The Moscow Times reports:
They’ve been accused of illegal behavior ranging from harassment of diplomats to violent mob attacks. But with State Duma elections just months away, activists from the pro-Kremlin youth group Nashi are teaming up with city police to keep the streets quiet. Critics have accused authorities of turning a blind eye as Nashi’s members intimidate political foes. But last week, Nashi began mobilizing brigades of volunteers trained by city police to enforce public order. Some 200 Nashi activists, accompanied by actual police officers, have already begun patrolling the streets, wearing red armbands to show their status as druzhinniki, members of a volunteer corps that dates back to Soviet times, said Oleg Lobkov, a Nashi leader heading up the volunteer patrol program.
Nashi is hoping to have some 5,000 activists conducting volunteer patrols in Moscow alone by December, Lobkov said. Druzhinniki are roughly analogous to the Guardian Angels in the United States. While these people’s patrols have traditionally focused on plucking the odd drunk off the street, Nashi has made it clear that its brigades are being formed specifically to head off any political unrest during Duma elections in December.
“In December, volunteers will head out on their own to patrol the streets and help Moscow police to control the situation,” Nashi said in a statement posted on its web site.
Many believe Nashi, by far the largest and most powerful pro-Kremlin youth group, was set up as a response to Ukraine’s Orange Revolution in 2004, in which youth-led street protests helped give the presidency to pro-Western candidate Viktor Yushchenko.
The leaders of Nashi, whose financing is opaque, deny that they receive Kremlin funding. But the organization has been closely linked to Vladislav Surkov, deputy head of the presidential administration.
Nashi held a training session Tuesday outside the Russian State Library, often referred to by its old name, the Lenin Library, in central Moscow for around 200 activists from various regions.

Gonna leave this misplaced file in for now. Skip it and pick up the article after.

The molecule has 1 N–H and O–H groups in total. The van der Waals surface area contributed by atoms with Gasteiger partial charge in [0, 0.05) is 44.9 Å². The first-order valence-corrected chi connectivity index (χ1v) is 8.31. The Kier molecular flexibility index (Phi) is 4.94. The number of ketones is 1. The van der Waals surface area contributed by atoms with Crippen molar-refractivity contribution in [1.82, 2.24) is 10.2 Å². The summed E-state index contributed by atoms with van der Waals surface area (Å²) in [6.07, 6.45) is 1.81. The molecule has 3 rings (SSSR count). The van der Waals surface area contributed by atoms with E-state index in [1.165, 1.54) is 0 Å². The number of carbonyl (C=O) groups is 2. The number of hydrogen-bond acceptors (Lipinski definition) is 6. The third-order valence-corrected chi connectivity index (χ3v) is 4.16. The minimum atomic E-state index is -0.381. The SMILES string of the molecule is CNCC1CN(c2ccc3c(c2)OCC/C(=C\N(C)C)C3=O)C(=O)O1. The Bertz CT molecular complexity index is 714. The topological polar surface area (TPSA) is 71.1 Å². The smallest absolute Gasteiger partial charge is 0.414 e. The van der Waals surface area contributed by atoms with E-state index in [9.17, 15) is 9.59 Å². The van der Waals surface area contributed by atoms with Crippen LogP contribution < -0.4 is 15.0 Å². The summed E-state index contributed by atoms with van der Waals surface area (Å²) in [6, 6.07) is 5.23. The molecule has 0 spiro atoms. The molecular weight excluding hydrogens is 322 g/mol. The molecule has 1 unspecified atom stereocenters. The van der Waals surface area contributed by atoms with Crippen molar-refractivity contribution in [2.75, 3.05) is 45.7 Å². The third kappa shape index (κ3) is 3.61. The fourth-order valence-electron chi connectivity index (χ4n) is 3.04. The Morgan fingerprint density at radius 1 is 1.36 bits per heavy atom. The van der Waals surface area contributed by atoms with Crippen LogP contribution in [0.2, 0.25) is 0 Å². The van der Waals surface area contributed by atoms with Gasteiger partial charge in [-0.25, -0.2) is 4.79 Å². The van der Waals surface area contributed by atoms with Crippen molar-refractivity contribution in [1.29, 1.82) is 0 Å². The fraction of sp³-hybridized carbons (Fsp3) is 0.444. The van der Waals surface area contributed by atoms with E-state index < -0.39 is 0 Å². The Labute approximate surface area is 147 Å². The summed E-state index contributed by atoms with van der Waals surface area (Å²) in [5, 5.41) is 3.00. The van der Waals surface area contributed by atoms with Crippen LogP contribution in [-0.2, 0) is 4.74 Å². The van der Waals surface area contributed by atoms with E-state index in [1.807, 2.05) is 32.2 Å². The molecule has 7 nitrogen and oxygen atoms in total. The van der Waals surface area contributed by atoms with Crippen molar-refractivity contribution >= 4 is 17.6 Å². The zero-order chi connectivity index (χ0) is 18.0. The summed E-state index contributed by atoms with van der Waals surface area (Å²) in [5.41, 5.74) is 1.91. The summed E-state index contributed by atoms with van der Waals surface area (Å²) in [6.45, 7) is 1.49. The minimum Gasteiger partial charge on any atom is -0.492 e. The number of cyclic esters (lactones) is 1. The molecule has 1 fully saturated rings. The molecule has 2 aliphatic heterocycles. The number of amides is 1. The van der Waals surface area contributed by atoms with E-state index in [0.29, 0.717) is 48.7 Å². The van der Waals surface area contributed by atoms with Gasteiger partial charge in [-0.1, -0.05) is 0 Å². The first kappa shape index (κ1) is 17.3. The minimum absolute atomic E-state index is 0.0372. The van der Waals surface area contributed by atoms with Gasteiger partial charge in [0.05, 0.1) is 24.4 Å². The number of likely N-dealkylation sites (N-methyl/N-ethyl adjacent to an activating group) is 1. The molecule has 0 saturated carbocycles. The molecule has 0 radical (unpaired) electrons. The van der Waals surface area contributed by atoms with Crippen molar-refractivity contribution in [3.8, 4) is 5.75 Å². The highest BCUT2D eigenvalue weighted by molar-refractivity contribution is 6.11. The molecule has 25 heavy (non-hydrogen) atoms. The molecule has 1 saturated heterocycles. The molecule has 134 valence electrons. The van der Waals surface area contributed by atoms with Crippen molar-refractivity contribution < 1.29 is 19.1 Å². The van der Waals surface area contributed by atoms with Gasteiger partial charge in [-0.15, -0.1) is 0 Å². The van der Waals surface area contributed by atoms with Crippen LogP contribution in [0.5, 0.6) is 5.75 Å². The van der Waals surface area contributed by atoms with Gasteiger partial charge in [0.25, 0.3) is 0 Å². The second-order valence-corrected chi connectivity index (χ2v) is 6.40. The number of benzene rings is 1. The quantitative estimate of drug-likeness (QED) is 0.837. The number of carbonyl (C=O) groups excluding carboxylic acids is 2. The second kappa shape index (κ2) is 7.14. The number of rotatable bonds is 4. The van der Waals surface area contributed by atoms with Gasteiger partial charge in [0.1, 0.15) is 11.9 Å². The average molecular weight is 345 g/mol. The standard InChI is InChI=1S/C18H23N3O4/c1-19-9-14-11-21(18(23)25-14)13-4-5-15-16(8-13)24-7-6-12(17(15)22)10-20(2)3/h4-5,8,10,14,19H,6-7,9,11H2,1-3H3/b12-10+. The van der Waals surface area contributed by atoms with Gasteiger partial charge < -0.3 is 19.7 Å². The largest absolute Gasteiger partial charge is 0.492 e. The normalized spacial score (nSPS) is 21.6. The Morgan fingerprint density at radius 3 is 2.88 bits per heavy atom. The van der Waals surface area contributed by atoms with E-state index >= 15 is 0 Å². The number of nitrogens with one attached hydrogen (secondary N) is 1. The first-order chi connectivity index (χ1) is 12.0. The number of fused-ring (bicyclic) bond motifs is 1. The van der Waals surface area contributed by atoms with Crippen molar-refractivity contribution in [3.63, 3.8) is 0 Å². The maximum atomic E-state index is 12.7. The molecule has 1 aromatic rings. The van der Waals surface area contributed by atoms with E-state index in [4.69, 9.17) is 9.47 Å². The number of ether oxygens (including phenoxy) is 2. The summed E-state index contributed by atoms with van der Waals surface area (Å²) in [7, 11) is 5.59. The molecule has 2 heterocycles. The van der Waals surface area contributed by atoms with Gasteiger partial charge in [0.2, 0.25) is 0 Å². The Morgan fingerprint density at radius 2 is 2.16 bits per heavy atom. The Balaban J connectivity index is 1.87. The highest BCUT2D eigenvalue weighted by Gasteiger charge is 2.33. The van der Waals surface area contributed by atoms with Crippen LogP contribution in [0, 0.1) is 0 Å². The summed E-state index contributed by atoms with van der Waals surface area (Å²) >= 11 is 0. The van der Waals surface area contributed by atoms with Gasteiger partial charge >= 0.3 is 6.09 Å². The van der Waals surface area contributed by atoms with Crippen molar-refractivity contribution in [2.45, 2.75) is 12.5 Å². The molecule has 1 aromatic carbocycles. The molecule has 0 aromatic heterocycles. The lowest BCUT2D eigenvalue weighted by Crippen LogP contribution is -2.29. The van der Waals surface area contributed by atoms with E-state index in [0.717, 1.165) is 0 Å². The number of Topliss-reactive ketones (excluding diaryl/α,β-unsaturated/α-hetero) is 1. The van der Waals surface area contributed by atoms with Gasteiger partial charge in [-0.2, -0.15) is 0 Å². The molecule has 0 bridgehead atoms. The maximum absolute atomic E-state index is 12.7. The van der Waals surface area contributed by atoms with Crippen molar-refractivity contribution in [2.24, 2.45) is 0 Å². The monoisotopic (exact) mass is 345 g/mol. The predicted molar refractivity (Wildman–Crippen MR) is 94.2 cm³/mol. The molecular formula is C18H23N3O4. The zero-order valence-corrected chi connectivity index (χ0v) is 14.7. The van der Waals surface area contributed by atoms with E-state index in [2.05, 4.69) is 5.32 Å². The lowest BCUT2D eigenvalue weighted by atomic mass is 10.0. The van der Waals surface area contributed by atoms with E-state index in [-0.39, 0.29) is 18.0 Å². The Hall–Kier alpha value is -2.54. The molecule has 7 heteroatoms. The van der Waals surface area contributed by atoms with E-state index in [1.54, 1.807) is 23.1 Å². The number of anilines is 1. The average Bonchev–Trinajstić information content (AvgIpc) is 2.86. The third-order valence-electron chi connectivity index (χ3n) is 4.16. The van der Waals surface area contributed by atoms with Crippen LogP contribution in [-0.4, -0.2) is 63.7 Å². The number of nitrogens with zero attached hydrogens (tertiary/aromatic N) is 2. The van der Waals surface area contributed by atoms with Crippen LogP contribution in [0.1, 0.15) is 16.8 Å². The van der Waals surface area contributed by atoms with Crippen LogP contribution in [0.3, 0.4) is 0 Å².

“We are taking a civic-minded position,” Lobkov said outside the library. “We don’t know what the opposition will plan, so we have to be ready.”
Nashi says the country’s stability is under threat from groups such as The Other Russia, a coalition of opposition forces whose leaders include former world chess champion Garry Kasparov and writer Eduard Limonov, founder of the banned National Bolshevik Party.
The coalition plans to hold a Dissenters’ March in central Moscow on Oct. 7 and hopes to attract 5,000.
“It’s no secret” that the Nashi patrols will be mobilized for the opposition rally, Lobkov said.
Asked separately what specific threats the patrols would head off, teenage Nashi activists Svetlana, Yegor and Anastasia gave identical answers.
“The opposition wants to destabilize Russia,” each of them answered.
Some activists said they couldn’t name the threat but that it was important to protect the stability of the country. Others shrugged and walked off.
“It was Nashi’s idea to help,” said a city police spokesman, who declined to give his name. “Kozlov told them that in order to legally help keep public order, they must become volunteers.”
Deputy City Police Chief Vyacheslav Kozlov suggested to Nashi representatives that they begin by forming volunteer patrols, the spokesman said Friday.
Kozlov oversaw police operations during the April 14 Dissenters’ March, which OMON riot police violently quashed.